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| June 22, 2012
Ultra Optics Screen Protector Lets The New iPad’s Retina Display Shine Through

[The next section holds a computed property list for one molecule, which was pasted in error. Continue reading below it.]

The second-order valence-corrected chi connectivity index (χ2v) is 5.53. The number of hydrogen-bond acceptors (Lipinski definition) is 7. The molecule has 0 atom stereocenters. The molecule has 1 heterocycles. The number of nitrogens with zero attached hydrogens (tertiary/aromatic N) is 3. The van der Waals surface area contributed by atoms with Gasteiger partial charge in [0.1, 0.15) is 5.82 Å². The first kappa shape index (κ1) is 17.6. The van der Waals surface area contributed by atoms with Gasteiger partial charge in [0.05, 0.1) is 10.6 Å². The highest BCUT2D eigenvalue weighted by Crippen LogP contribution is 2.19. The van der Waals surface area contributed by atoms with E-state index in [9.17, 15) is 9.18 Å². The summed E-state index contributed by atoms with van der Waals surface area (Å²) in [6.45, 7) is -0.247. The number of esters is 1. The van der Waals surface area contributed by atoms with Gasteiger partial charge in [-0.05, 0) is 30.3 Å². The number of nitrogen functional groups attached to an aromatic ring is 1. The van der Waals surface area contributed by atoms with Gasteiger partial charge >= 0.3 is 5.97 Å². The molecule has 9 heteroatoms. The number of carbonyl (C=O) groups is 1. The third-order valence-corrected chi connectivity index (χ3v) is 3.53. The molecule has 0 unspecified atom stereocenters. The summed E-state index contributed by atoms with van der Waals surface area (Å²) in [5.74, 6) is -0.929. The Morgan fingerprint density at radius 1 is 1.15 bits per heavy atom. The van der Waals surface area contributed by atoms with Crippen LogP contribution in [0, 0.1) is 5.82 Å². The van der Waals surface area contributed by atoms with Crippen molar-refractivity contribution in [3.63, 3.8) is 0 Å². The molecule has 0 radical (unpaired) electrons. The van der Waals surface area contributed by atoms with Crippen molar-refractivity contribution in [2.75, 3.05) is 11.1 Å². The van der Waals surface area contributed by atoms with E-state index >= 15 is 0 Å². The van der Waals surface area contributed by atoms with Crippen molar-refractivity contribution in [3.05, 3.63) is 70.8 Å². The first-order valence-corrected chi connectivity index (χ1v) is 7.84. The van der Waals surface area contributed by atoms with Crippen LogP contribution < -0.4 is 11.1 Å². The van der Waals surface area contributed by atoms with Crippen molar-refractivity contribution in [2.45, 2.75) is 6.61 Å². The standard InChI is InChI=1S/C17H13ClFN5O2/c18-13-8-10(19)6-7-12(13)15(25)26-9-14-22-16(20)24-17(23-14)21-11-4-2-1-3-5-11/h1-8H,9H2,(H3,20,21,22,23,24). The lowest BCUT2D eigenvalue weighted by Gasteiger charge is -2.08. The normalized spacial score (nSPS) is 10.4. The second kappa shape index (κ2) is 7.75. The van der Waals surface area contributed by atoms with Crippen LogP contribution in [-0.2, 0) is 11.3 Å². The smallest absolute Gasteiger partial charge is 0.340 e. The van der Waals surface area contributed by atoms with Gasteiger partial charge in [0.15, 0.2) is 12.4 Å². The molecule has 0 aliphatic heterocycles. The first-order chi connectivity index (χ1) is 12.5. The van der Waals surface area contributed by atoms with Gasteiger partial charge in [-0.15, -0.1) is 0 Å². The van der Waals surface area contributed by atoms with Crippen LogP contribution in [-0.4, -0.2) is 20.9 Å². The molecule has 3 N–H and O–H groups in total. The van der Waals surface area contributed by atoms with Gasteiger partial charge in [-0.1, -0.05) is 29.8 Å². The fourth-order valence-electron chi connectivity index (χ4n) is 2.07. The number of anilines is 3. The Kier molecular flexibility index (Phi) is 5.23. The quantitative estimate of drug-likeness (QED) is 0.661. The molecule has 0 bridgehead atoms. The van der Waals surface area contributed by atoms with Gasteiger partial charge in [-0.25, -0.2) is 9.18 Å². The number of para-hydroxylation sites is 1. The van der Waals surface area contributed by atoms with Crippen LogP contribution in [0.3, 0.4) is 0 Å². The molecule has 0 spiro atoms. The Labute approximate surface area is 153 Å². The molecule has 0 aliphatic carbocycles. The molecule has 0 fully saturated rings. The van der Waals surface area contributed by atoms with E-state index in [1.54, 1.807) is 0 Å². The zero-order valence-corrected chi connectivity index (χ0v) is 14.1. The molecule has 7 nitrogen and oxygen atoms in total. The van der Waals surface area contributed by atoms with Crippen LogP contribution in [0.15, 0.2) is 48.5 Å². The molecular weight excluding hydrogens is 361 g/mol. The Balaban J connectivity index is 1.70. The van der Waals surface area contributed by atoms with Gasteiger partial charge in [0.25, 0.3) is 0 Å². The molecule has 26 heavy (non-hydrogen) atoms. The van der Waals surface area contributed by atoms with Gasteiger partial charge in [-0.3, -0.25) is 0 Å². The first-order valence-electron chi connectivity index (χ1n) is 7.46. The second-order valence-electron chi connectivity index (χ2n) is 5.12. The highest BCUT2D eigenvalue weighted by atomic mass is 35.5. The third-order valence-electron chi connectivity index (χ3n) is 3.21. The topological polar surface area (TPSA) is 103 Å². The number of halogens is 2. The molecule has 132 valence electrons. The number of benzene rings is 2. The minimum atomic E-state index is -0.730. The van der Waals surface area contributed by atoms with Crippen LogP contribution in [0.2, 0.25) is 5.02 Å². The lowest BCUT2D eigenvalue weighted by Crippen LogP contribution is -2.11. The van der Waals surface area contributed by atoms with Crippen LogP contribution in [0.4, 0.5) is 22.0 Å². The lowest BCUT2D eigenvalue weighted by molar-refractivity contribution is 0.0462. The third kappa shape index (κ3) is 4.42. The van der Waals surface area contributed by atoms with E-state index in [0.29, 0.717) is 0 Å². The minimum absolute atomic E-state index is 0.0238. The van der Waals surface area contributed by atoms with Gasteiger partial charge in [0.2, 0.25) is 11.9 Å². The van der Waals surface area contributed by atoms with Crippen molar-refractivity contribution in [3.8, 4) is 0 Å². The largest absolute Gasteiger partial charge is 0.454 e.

While I’ve constantly been in the anti-screen protector camp for all my iOS devices, the technology continues to get more impressive every year, and I thought it was time to give one a try for my new iPad. The Steinheil Ultra Optics Screen Protector from Spigen SGP piqued my interest because the company markets it as straddling the border between clear and matte films to provide good image quality while protecting from fingerprints and glare. Being a hard-coated protector, installation (which is easily the most widely discussed and criticized part of the process) does take a little bit of patience. Spigen SGP thankfully includes a bottle of screen cleaner, a microfiber cloth, and squeegee. After spraying the screen cleaner on the cloth, users need to wipe down the iPad’s screen fully remove as much dirt, dust, and lint as possible. You can line the screen protector up and then slowly remove its backing while applying the film. There were not too many air bubbles, but what appeared on the screen was easily removed with the squeegee. And just like every other screen protector installation I’ve ever done, there were a few tiny bits of lint and dust that did get stuck between the film and the screen. Being a perfectionist, I was able to remove most everything with a simple trick. First, place a piece of Scotch tape on the outside corner of the film, nearest to where the obstruction is. You can then raise the film slightly and use another piece of tape to grab the dust or grime. The entire process took me around 30 minutes for a completely clear screen. And that’s much better than films that require a wet application and may take up to a full day to dry. Once I was able to view my new iPad’s screen with the film, I was really impressed. While I’ve taken a look at other screen protectors, they have always come off eventually because I felt like the display was blurred. But with the Ultra Optics Screen Protector, the iPad’s screen definitely shined through. The film has been on my tablet for a little more than a week, and in that time, I’ve never felt like anything on the screen has ever been muddied. Spigen SGP says that the light transmittance has been increased by 50 percent from the previous model, and it really shows (literally). Other screen protectors famously feature what is called a rainbow or orange peel look when held at a certain angle. I tried to duplicate the look with the film by using my iPad in a number of situations and lighting conditions, but I couldn’t. And the protector did a great job of fending off fingerprints and glare. I’ve only had to clean it a few times, and it looked perfect once I used the microfiber cloth. I also have had the chance to use my iPad outside, and there was a noticeable reduction of glare. I could only really find one downside with the protector. Since it is made of vinyl, there is an interesting noise made when you swipe your finger across the screen. The sound is something akin to touching an old record. The sound was most noticeable while playing frantic swiping games like Fruit Ninja. But I did get used to the noise, in time. Overall, the film is definitely a winner, and I plan to keep it on my iPad. While installation is never a fun process, with a little patience (and some tape) you should be able to achieve lint-free protection. The Steinheil Ultra Optics Screen Protector is compatible with both the new iPad and iPad 2. It is $28.99 and can be ordered directly from Spigen SGP’s website or on Amazon.